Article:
It’s a weeknight in the Pediatric ED and business has been steady. Lots of respiratory viruses, a few broken bones, nothing too interesting or unusual. Then the nurses put a new patient in bed 1 with a chief complaint of “bruising.” You send in a resident who has a reputation for being thorough. She comes out a while later and doesn’t disappoint you – she’s asked them everything. The child is an eight-year-old girl with bruising that the parents noted on her left shoulder yesterday. She didn’t give them any explanation for it, but these things happen to kids and her folks weren’t too concerned until they noticed some bruising starting on her right shoulder today. She’s had a few nosebleeds over the past few weeks but no other bleeding or bruising. She had a diarrheal illness two weeks ago, but no other recent illness. She has no fever, no night sweats, and no weight loss. Basically, she’s been just fine.
Her family doesn’t believe in immunizations, and she’s never had any. They do believe in supplements and she’s taking fish oil to “make her smart.” She got Nix about a month ago for head lice. The rest of her past history is unremarkable. Oh, and she’s a third grader in public school.
Her vital signs are normal for her age. She doesn’t look ill. Her color is good but she has unusually large, almost linear bruises on the lateral aspects of both shoulders. She has no bruising anywhere else on her body, and no petechiae. She has no adenopathy or hepatosplenomegaly. In fact, she is the picture of normal and abundant health except for the bruises.
Man, those bruises look odd – they’re so linear, almost like a friction burn. You take her aside and ask her, without her parents being present, if anyone has hurt her and she denies it. You ask the parents if they can think of any unusual rubbing of her shoulders but they draw a blank. You decide to order some blood work. As you wait for the results, you notice that there are no petechiae developing where the tourniquet was applied. Also, she begins to develop a new bruise on her right shoulder that looks like the others. So much for some occult trauma.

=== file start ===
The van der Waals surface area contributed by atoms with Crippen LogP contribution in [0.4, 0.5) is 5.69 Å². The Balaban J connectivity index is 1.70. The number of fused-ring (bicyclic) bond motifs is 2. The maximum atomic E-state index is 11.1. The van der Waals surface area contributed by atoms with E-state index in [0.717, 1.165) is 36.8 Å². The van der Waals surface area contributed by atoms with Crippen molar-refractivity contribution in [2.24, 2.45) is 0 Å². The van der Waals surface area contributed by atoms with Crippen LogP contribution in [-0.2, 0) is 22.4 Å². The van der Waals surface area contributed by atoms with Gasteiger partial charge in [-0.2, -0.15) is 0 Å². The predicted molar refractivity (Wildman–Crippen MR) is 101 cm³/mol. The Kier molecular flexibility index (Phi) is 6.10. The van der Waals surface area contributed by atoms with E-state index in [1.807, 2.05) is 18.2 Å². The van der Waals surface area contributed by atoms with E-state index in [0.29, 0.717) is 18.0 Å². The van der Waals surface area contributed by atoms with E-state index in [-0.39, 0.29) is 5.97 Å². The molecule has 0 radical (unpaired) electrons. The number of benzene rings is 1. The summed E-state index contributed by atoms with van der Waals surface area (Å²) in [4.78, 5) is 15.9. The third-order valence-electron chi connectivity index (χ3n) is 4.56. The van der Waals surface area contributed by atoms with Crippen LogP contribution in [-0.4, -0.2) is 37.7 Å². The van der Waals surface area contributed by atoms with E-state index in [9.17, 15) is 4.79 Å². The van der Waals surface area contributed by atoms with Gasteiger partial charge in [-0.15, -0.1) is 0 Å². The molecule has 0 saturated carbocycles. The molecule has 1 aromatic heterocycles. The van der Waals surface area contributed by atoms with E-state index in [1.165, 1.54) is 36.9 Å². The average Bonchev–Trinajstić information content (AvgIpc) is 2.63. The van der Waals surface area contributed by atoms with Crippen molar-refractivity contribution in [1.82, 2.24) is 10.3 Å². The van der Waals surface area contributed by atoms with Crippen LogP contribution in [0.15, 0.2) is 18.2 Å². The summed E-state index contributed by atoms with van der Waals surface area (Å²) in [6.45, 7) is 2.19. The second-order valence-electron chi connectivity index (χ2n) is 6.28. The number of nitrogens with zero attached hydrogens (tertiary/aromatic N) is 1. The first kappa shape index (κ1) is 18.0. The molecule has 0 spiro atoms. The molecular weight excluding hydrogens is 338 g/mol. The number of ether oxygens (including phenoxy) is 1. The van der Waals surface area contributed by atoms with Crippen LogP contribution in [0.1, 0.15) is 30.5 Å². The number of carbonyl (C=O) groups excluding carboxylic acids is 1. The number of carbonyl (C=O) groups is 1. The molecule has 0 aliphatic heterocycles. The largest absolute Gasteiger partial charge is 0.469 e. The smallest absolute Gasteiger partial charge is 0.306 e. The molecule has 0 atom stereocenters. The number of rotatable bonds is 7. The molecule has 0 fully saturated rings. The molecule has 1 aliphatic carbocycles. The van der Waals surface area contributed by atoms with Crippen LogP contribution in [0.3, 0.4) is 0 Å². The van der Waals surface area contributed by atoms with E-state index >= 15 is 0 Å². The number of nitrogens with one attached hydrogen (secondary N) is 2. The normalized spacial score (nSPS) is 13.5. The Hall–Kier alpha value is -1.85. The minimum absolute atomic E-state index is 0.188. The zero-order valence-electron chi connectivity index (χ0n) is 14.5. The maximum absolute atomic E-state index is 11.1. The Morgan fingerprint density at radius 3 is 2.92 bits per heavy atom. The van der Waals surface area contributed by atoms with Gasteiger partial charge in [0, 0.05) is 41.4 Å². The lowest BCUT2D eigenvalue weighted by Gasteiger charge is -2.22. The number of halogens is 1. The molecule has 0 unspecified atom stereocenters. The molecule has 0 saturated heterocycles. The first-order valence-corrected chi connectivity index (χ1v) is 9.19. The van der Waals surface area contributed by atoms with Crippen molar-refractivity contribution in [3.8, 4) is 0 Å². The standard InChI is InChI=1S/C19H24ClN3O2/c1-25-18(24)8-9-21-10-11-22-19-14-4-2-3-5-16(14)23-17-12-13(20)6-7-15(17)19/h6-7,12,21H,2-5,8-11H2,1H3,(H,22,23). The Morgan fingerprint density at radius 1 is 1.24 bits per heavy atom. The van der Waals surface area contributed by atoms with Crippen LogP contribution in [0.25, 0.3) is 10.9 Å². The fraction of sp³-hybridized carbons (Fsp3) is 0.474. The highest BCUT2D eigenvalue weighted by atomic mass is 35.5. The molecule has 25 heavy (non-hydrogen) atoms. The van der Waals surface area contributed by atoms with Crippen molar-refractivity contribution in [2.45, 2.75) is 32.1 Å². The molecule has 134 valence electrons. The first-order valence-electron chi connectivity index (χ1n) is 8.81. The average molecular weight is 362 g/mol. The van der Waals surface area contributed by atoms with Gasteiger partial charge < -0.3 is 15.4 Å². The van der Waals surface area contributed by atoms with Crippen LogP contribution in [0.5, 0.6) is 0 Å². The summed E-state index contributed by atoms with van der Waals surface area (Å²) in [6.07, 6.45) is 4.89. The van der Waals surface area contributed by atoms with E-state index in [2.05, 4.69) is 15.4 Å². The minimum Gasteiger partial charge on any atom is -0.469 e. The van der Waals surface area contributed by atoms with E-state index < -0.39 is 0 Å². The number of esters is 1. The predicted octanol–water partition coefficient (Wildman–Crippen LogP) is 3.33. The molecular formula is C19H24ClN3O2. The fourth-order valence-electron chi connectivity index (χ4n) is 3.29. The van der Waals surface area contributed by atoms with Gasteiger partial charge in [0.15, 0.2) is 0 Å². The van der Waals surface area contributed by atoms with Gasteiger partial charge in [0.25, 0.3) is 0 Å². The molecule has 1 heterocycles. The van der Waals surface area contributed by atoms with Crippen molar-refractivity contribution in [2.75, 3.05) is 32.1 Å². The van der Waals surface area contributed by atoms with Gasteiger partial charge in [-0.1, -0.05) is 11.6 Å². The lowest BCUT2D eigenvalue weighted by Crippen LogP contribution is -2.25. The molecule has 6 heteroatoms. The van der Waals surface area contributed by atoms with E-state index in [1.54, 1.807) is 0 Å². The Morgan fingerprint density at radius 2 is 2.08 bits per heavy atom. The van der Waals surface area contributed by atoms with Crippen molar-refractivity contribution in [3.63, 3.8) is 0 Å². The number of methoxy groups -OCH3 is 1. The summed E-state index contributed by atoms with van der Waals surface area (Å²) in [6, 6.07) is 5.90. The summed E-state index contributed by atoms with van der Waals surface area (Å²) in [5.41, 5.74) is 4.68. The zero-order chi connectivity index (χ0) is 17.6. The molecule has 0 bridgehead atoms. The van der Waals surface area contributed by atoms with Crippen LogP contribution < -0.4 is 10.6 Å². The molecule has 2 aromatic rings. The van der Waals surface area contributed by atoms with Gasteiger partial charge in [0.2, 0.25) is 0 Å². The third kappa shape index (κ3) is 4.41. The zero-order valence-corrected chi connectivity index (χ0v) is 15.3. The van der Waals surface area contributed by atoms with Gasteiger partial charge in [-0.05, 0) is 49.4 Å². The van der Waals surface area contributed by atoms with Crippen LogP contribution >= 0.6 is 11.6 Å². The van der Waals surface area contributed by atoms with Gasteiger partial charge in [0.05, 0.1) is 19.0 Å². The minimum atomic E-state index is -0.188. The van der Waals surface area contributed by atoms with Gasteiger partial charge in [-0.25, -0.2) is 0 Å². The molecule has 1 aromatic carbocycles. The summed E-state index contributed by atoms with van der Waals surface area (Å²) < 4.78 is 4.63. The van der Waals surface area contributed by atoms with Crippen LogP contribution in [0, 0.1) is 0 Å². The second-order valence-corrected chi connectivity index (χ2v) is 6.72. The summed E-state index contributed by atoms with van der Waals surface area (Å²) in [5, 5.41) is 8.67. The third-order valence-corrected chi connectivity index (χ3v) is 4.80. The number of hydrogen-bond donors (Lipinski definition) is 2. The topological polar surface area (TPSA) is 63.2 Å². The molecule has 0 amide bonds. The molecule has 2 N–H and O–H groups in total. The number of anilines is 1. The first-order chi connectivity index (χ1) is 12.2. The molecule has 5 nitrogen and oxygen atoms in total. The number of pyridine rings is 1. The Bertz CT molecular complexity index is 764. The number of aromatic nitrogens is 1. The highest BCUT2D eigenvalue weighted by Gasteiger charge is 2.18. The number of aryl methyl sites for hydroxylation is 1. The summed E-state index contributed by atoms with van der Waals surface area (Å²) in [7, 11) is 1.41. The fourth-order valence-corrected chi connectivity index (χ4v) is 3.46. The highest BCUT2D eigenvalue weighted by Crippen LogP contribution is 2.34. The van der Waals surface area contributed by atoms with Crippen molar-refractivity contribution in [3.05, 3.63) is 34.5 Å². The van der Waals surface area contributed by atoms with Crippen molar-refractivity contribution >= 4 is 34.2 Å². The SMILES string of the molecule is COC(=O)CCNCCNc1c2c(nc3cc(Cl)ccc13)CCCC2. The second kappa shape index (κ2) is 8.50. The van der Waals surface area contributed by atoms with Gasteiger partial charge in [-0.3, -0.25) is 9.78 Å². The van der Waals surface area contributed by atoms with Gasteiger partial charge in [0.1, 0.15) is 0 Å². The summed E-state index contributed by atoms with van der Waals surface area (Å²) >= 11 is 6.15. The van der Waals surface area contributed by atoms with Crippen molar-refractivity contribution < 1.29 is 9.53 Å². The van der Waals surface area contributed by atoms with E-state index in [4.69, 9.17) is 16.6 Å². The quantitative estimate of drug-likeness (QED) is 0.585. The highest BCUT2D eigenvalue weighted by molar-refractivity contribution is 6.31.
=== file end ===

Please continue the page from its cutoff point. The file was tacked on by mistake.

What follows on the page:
Her labs come back and they are completely normal. Normal CBC, normal platelets, normal coags, normal everything. This sure doesn’t looks like a hemotologic disorder. The only thing really different about this child is her dietary supplement. Can fish oil be causing this?
You look it up online and hit pay dirt: “Don’t take fish oil if you’re on aspirin.” “Don’t take fish oil if you’re on blood thinners.” The warnings are all over the place. As you read further you find articles in the pharmaceutical literature which describe bruising and nosebleeds – exactly what your patient has.
Fish oil appears to increase bleeding time and decrease platelet aggregation. It increases the rate of fibrinolysis (the process by which clots break down). It may even reduce the level of von Willebrand factor in the blood.
Fortunately, these abnormalities all resolve when the patient reduces or stops taking fish oil. You share your findings with the child’s parents and they agree to stop giving her fish oil and see if the bruising resolves.
Fish oil supplements can have other side effects. The most common are a fishy odor on the breath, stomach upset, and greasy stools. Fish oil can raise LDL cholesterol. Large doses can produce weight gain, and decrease the absorption of the fat soluble vitamins A, D, E, and K. Patients with diabetes may have an increase in blood sugar if they take fish oil. And impurities in some fish oil supplements have been associated with heavy metal exposure, such as mercury.
You knew there was something fishy about those bruises.
Amy Levine, MD, is an associate professor of pediatric EM at UNC Chapel Hill